Playing advantage gives wider benefits

Talking point

Martin O'Neill's verdict on Peter Walton's penalty award against Aston Villa last Saturday appeared to imply the decision was questionable.

"Like myself the referee was not sure, otherwise he would have given the decision immediately," O'Neill said. But Walton delayed because the ball had run, after Steve Sidwell felled Wolves' Michael Kightly, to Segundo Castillo, who was lining up a shot. Only after that was blocked did Walton blow.

Martin Atkinson was quicker to whistle after Sunderland's Phil Bardsley fouled James McFadden. But as he blew Christian Benitez neatly turned Anton Ferdinand to be clear on goal. Birmingham scored from the free-kick, but that will not happen every time a referee misses an advantage, as Atkinson is likely to be reminded at the next referees' meeting.

The advantage rule (a guideline appended to law five) stresses "the decision to penalise the original offence must be taken within the next few seconds". A missed advantage is infuriating and one wonders why football cannot, like rugby, expand that time frame, albeit not to the extreme practised in the oval-ball code. The current situation is, however, an improvement. Keith Hackett, head of league referees, said: "It used to be instant, now three to four seconds are allowed [before a ref must decide to play advantage]. It has made it easier to apply and players in the Premier League respond. Here there is an average 25 free-kicks a game compared with 40-45 in Europe."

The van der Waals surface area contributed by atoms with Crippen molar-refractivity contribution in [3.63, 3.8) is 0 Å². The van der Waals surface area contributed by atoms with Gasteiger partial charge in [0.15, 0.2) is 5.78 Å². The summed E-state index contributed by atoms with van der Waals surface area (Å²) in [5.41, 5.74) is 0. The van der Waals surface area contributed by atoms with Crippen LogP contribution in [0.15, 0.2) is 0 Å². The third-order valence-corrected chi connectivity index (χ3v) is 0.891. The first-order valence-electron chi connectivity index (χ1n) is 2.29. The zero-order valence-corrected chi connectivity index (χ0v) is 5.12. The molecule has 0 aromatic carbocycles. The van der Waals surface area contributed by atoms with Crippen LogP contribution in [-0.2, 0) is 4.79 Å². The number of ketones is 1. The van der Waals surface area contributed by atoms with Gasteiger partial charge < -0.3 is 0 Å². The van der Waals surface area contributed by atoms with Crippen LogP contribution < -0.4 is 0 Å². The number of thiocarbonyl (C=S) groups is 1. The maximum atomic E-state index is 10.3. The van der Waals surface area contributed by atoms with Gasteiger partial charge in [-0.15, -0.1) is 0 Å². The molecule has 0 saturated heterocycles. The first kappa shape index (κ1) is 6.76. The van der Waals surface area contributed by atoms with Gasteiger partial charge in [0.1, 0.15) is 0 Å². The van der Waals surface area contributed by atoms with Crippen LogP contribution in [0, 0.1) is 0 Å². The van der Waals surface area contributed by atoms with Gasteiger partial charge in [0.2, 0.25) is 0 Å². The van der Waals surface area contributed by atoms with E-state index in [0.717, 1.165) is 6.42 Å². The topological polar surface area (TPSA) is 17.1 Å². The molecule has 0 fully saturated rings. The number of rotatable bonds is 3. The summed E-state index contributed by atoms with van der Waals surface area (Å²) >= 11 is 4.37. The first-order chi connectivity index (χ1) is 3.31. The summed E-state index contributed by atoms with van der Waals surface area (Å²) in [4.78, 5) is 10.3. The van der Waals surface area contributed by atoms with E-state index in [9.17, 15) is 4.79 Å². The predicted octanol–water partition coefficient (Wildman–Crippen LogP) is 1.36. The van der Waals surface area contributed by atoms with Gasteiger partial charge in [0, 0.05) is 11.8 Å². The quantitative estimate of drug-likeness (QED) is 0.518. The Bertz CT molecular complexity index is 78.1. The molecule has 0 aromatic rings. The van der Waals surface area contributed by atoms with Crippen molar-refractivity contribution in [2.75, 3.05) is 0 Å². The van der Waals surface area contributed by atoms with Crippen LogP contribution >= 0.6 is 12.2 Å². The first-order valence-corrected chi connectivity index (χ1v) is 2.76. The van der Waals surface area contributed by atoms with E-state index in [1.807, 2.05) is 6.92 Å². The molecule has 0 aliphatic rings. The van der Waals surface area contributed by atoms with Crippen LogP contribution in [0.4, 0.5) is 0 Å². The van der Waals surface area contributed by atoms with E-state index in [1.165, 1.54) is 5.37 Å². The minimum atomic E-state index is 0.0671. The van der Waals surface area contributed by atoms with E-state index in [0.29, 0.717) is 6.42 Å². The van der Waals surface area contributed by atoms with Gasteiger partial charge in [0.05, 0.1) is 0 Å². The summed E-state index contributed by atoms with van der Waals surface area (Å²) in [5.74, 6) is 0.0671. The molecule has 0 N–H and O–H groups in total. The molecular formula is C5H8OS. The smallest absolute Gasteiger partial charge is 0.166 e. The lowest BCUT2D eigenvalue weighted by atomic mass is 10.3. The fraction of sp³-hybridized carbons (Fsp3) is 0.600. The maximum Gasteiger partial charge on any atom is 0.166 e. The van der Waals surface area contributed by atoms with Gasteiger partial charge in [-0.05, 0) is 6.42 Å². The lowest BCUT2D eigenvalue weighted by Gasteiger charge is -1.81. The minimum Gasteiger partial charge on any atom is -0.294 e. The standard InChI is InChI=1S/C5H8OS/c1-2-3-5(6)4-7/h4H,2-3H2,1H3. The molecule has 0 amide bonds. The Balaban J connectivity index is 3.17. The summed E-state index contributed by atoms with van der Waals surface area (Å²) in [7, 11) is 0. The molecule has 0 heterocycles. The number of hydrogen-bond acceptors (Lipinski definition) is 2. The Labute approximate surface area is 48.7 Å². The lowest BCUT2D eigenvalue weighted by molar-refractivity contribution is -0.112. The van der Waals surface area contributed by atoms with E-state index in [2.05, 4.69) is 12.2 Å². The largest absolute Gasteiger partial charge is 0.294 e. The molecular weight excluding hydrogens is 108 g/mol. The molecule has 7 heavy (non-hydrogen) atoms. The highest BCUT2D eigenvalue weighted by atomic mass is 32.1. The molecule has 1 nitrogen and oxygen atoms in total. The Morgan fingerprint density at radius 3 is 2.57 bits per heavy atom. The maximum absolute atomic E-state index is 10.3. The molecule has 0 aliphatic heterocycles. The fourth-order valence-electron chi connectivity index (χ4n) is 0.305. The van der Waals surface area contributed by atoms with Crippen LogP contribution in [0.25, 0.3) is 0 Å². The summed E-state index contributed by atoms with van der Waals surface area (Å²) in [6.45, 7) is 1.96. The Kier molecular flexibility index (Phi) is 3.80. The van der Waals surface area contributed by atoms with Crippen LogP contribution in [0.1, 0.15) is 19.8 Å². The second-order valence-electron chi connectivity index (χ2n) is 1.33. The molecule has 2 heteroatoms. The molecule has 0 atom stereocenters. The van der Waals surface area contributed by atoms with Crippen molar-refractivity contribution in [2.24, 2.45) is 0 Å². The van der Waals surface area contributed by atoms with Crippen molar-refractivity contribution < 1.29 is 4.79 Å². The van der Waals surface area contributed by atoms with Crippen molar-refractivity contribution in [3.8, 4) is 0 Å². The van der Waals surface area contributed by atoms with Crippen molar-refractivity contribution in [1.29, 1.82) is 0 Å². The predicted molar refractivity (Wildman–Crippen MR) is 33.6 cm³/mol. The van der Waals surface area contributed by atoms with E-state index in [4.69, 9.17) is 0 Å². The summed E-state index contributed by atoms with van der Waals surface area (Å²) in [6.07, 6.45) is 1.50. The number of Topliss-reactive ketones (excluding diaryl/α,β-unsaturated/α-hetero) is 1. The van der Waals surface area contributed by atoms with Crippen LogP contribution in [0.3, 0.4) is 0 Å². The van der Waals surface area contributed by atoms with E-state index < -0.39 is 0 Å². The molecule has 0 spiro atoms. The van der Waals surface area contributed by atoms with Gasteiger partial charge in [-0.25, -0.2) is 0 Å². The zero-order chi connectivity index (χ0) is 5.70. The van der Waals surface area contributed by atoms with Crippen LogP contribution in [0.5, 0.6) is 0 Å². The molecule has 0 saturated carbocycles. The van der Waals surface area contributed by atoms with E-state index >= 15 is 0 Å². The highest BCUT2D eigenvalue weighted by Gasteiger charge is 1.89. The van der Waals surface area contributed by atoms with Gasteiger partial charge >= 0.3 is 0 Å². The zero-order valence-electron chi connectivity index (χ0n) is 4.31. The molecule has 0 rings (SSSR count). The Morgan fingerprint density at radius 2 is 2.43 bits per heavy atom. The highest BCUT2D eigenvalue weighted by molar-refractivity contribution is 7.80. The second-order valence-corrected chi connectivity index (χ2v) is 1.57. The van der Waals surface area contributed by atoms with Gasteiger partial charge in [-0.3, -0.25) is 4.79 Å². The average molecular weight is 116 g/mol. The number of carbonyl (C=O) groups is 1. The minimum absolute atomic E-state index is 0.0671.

The ability to play advantage is a good indicator of a referee's ability to read a game. Hackett recalled the 2006 Champions League final when Jens Lehmann brought down Samuel Eto'o. Barcelona scored but the whistle had gone. "If an advantage had been played the goal would have stood and Lehmann would only have got a yellow card," Hackett said.

g.moore@independent.co.uk

PROMOTED VIDEO
Have you tried new the Independent Digital Edition apps?
Arts and Entertainment
Under the skin: Sarah Kane in May 1998
theatreThe story behind a new season of Sarah Kane plays
Arts and Entertainment
Preening: Johnny Depp in 'Mortdecai'
filmMortdecai becomes actor's fifth consecutive box office bomb
Sport
Bradford City's reward for their memorable win over Chelsea is a trip to face either Sunderland or Fulham (Getty)
football
News
Lars Andersen took up archery in his mid thirties
video
Voices
Focus E15 Mothers led a protest to highlight the lack of affordable housing in London
voicesLondon’s housing crisis amounts to an abuse of human rights, says Grace Dent
Caption competition
Caption competition
Latest stories from i100
Have you tried new the Independent Digital Edition apps?

Bleacher Report

Daily Quiz
Independent Dating
and  

By clicking 'Search' you
are agreeing to our
Terms of Use.

Day In a Page

Woman who was sent to three Nazi death camps describes how she escaped the gas chamber

Auschwitz liberation 70th anniversary

Woman sent to three Nazi death camps describes surviving gas chamber